It seems there are two very distinct views represented here on what makes for a safe pilot. One school of thought seems to be simply avoid any situation that adds additional risk, fly every approach the same, and rely on their superior ADM skills. On the other hand are those that think constantly pushing themselves to improve their skills is the better approach. Frankly, the first type of pilots scare the hell out of me and I think they are a statistic waiting to happen. Can you handle the unexpected when it happens? If you're flying over a forest and your engine quits, can you land on that 3000' strip with tall pines on either end or is "don't fly over forests" part of your ADM process? If your flaps quit working in flight, what speed do you fly final, how long of a runway do you need? I'm in the second camp and like to challenge myself. If I practice making the 1000' turnoff and make it consistently, I know that 1500' crosswind runway is available when the winds favor it. When my flaps failed in flight, I knew 90 mph approach, 85 short final, and that 2900' runway I was flying into was sufficient for both landing and takeoff. I know those in the first camp would think I was crazy for knowingly taking off with INOP flaps, but having practiced flying without them, it was just another routine flight. After all, flaps aren't required equipment and aren't needed to ensure a safe flight. It's not just stick and rudder that I practice either. I regularly leave the GPS and iPad in the flight bag. Calculate my crosswind correction and time to various waypoints and practice dead reckoning. I try not to ever let my night currency lapse (though it's tough in the summer) and intentionally land with the landing light off on occasion. I think all of this makes me a better pilot for when something unexpected happens, but maybe I'm just trying to kill myself by taking unnecessary risks.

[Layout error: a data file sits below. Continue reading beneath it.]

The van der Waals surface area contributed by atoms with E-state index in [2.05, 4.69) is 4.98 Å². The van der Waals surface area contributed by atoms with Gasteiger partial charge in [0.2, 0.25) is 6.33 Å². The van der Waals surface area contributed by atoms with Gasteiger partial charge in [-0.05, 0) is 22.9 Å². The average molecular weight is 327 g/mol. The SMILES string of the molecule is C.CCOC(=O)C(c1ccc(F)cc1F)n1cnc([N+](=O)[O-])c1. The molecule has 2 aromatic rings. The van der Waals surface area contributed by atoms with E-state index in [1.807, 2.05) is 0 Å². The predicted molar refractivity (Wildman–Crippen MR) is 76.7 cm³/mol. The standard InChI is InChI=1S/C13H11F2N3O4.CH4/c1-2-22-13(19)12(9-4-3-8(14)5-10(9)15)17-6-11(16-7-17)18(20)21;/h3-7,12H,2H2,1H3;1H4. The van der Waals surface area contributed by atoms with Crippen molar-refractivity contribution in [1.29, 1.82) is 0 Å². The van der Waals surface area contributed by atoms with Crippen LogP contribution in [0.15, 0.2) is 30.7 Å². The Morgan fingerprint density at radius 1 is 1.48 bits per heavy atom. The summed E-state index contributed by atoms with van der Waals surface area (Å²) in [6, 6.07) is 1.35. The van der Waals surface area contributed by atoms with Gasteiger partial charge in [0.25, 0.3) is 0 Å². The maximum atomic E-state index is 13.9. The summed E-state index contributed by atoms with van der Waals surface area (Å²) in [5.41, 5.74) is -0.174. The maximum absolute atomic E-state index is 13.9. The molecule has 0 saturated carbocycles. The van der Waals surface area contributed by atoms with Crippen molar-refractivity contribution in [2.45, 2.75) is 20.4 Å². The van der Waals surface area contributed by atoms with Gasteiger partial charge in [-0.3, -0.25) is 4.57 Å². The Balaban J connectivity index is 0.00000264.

9. skydvrboy

    Ooops. This isn't Kansas, Toto!

    You wouldn't be the first, nor would you have been the last. There are airports all over in Wichita, the air capital of the world. I can think of 6 without looking at the map, but I know there are a few more.
  10. skydvrboy

    Landing a Mooney - Safety Culture